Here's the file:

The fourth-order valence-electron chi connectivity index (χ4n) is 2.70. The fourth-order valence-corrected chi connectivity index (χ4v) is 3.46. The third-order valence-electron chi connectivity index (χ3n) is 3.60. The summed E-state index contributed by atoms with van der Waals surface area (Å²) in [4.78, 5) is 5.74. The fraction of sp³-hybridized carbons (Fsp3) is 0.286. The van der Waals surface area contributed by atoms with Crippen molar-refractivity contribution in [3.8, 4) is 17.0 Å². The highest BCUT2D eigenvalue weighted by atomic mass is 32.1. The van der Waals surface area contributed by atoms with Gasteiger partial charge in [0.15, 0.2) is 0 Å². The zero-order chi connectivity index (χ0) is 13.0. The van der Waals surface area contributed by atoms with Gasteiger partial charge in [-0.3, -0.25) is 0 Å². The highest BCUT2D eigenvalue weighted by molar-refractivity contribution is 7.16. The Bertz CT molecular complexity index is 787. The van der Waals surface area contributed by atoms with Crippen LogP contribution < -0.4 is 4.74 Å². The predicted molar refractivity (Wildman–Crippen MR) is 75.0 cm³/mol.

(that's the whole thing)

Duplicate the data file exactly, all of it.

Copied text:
The fourth-order valence-electron chi connectivity index (χ4n) is 2.70. The fourth-order valence-corrected chi connectivity index (χ4v) is 3.46. The third-order valence-electron chi connectivity index (χ3n) is 3.60. The summed E-state index contributed by atoms with van der Waals surface area (Å²) in [4.78, 5) is 5.74. The fraction of sp³-hybridized carbons (Fsp3) is 0.286. The van der Waals surface area contributed by atoms with Crippen molar-refractivity contribution in [3.8, 4) is 17.0 Å². The highest BCUT2D eigenvalue weighted by atomic mass is 32.1. The van der Waals surface area contributed by atoms with Gasteiger partial charge in [0.15, 0.2) is 0 Å². The zero-order chi connectivity index (χ0) is 13.0. The van der Waals surface area contributed by atoms with Gasteiger partial charge in [-0.3, -0.25) is 0 Å². The highest BCUT2D eigenvalue weighted by molar-refractivity contribution is 7.16. The Bertz CT molecular complexity index is 787. The van der Waals surface area contributed by atoms with Crippen LogP contribution < -0.4 is 4.74 Å². The predicted molar refractivity (Wildman–Crippen MR) is 75.0 cm³/mol.